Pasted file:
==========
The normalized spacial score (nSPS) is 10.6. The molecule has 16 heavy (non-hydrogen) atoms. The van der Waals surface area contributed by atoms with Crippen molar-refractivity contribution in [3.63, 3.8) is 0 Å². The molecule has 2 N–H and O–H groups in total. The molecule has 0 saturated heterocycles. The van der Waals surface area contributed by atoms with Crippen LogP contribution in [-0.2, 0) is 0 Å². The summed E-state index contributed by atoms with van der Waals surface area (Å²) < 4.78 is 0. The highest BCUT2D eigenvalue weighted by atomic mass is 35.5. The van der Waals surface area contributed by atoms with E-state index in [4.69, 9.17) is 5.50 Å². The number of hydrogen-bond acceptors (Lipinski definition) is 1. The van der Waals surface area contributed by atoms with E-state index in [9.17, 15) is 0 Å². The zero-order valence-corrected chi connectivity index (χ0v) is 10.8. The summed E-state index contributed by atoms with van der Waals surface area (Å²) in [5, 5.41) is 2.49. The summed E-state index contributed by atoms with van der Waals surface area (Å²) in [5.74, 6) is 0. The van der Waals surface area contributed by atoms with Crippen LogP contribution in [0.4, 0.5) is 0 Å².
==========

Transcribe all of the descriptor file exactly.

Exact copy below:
The normalized spacial score (nSPS) is 10.6. The molecule has 16 heavy (non-hydrogen) atoms. The van der Waals surface area contributed by atoms with Crippen molar-refractivity contribution in [3.63, 3.8) is 0 Å². The molecule has 2 N–H and O–H groups in total. The molecule has 0 saturated heterocycles. The van der Waals surface area contributed by atoms with Crippen LogP contribution in [-0.2, 0) is 0 Å². The summed E-state index contributed by atoms with van der Waals surface area (Å²) < 4.78 is 0. The highest BCUT2D eigenvalue weighted by atomic mass is 35.5. The van der Waals surface area contributed by atoms with E-state index in [4.69, 9.17) is 5.50 Å². The number of hydrogen-bond acceptors (Lipinski definition) is 1. The van der Waals surface area contributed by atoms with E-state index in [9.17, 15) is 0 Å². The zero-order valence-corrected chi connectivity index (χ0v) is 10.8. The summed E-state index contributed by atoms with van der Waals surface area (Å²) in [5, 5.41) is 2.49. The summed E-state index contributed by atoms with van der Waals surface area (Å²) in [5.74, 6) is 0. The van der Waals surface area contributed by atoms with Crippen LogP contribution in [0.4, 0.5) is 0 Å².